Our latest wakeup call from Mother Nature chewed up roofs, snapped trees and turned cars into soggy husks. • The mess needs repairing and replacing. That means spending, and spending is good for our anemic economy, right? Call it a storm stimulus. • If only it were that simple.
The storm is a windfall for the roofer whose phone won't stop ringing, or the carpenter called to fix the backyard shed, or the auto repair shop open late with new business.
But what about the restaurant owner forced to close early or the theme park that saw attendance plunge?
Or the fisherman idled by high seas?
"This storm is just killing us," Chad Haggert, who operates the Double Eagle II and III party boats out of the Clearwater Marina on Clearwater Beach, said earlier this week. "There are plenty of people here who want to fish, but Debby's just out there spinning in circles, costing us money."
Economist Don Boudreaux hears it all the time: Natural disasters stimulate the economy. He thinks, at least in part, the idea stems from a fascination in finding a silver lining in a bad situation.
"It's appealing, but it's just silly to think that destruction of valuable things is better for the economy," said Boudreaux, a professor at George Mason University. "If it was good, then Beirut would be one of the wealthiest cities in the world. It's not."
Economists refer to the concept as the broken windows fallacy. It goes like this:
A boy breaks a shop window. Townspeople bemoan the act of vandalism, until one speaks up about how it might be beneficial because the shopkeeper will have to buy a new window. The windowmaker puts more money is his pocket with which he can buy new tools. The toolmaker has more money in his pocket and so on.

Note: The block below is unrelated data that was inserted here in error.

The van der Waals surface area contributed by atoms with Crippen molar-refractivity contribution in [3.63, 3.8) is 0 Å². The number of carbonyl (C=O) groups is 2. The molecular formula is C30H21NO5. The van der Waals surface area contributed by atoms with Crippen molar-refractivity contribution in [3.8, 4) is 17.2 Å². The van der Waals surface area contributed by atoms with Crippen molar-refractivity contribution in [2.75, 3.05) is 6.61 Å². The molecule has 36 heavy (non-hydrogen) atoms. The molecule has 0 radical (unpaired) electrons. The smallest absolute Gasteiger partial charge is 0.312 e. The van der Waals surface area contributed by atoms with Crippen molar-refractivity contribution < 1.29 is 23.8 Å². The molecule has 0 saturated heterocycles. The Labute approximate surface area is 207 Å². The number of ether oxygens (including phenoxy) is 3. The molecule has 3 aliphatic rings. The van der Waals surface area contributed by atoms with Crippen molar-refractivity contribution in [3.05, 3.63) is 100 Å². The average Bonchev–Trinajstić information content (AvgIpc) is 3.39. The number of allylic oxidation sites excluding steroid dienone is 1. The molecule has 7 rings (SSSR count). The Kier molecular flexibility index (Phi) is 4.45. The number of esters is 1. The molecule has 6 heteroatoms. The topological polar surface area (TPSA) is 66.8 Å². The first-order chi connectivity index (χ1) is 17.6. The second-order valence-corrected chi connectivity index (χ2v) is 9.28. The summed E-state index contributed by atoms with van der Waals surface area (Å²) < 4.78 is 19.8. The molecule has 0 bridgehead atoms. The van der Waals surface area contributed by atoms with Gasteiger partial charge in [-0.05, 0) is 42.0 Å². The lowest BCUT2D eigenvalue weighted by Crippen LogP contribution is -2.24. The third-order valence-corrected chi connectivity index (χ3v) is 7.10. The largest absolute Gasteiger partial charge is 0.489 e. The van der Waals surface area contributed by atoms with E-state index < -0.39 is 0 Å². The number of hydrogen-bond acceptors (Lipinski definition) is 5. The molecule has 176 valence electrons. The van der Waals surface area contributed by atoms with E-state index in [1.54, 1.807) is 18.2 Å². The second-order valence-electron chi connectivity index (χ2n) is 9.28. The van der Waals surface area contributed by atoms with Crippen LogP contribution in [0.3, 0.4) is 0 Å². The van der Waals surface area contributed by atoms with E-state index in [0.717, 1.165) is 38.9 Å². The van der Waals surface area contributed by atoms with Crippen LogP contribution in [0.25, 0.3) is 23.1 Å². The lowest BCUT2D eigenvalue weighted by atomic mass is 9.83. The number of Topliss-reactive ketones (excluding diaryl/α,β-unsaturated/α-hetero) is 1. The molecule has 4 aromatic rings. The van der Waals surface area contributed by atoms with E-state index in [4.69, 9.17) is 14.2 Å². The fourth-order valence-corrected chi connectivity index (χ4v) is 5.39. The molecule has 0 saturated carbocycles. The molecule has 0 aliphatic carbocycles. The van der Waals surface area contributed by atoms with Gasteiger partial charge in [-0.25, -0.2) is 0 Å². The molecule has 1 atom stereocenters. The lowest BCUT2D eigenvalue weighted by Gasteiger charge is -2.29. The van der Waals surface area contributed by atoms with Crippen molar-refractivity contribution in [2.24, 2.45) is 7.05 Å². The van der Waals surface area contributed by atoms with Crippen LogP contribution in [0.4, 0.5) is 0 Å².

The fallacy part is this, with all due credit to 19th century economist Frederic Bastiat: If the shopkeeper has to buy a new window, he can't hire a new stock boy, buy a new iPod or invest in another business. Money was moved around after the window was broken, but it was not created. Furthermore, something of value was destroyed. The shopkeeper — and by extension the town and the economy as a whole — has had to pay just to get back to where he was before the vandalism.
"Society loses the value of objects unnecessarily destroyed," Bastiat wrote.
The same concept can be applied to storms. The economy would be better off, proponents argue, if all the roofs, cars and windows remained intact and everyone spent the money on something else.
Sandy Ikeda, an associate professor at Purchase College in the State University of New York, argued that the fallacy becomes clear when you take the theory to its "logical extension."
"Why wait for disasters? We should invite them!" he wrote after the Haiti earthquakes in 2010. "Why waste resources on homeland security when just one well-placed nuclear bomb could boost our own economy. … Think of the jobs! If you're not into bombs, then how about advocating a new wave of 1960s-style 'urban renewal' by unleashing an army of federal bulldozers onto our major urban areas?"
Or, as Boudreaux put it:
"If destruction worked, we could just hire people to shoot buildings down with a bazooka to get things going."
That would be good for the bazookamaker, the theory goes. But not the economy.
Times outdoors/fitness editor Terry Tomalin contributed to this report. Graham Brink can be reached at firstname.lastname@example.org.